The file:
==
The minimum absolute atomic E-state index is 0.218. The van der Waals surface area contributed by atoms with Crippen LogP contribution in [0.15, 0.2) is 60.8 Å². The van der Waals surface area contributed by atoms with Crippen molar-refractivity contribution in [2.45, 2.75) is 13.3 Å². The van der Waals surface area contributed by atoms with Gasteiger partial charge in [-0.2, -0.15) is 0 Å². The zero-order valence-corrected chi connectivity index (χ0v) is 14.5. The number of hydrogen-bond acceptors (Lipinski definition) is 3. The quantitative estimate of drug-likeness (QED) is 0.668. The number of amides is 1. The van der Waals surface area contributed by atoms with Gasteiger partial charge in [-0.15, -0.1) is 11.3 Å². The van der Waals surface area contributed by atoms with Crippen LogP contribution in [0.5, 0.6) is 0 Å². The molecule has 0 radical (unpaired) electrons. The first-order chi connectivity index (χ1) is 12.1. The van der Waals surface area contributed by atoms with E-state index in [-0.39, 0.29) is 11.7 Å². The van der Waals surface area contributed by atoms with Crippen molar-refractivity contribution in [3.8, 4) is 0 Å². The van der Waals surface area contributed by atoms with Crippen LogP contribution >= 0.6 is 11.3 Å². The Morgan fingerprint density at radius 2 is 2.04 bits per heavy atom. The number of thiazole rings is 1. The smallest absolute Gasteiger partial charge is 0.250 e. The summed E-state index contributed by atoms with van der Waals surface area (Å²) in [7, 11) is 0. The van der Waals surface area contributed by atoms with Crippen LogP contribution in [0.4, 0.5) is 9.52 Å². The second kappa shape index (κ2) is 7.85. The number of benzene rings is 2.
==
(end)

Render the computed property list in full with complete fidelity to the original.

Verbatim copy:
The minimum absolute atomic E-state index is 0.218. The van der Waals surface area contributed by atoms with Crippen LogP contribution in [0.15, 0.2) is 60.8 Å². The van der Waals surface area contributed by atoms with Crippen molar-refractivity contribution in [2.45, 2.75) is 13.3 Å². The van der Waals surface area contributed by atoms with Gasteiger partial charge in [-0.2, -0.15) is 0 Å². The zero-order valence-corrected chi connectivity index (χ0v) is 14.5. The number of hydrogen-bond acceptors (Lipinski definition) is 3. The quantitative estimate of drug-likeness (QED) is 0.668. The number of amides is 1. The van der Waals surface area contributed by atoms with Gasteiger partial charge in [-0.15, -0.1) is 11.3 Å². The van der Waals surface area contributed by atoms with Crippen LogP contribution in [0.5, 0.6) is 0 Å². The molecule has 0 radical (unpaired) electrons. The first-order chi connectivity index (χ1) is 12.1. The van der Waals surface area contributed by atoms with E-state index in [-0.39, 0.29) is 11.7 Å². The van der Waals surface area contributed by atoms with Crippen molar-refractivity contribution in [3.8, 4) is 0 Å². The van der Waals surface area contributed by atoms with Crippen LogP contribution >= 0.6 is 11.3 Å². The Morgan fingerprint density at radius 2 is 2.04 bits per heavy atom. The number of thiazole rings is 1. The smallest absolute Gasteiger partial charge is 0.250 e. The summed E-state index contributed by atoms with van der Waals surface area (Å²) in [7, 11) is 0. The van der Waals surface area contributed by atoms with Crippen LogP contribution in [0.4, 0.5) is 9.52 Å². The second kappa shape index (κ2) is 7.85. The number of benzene rings is 2.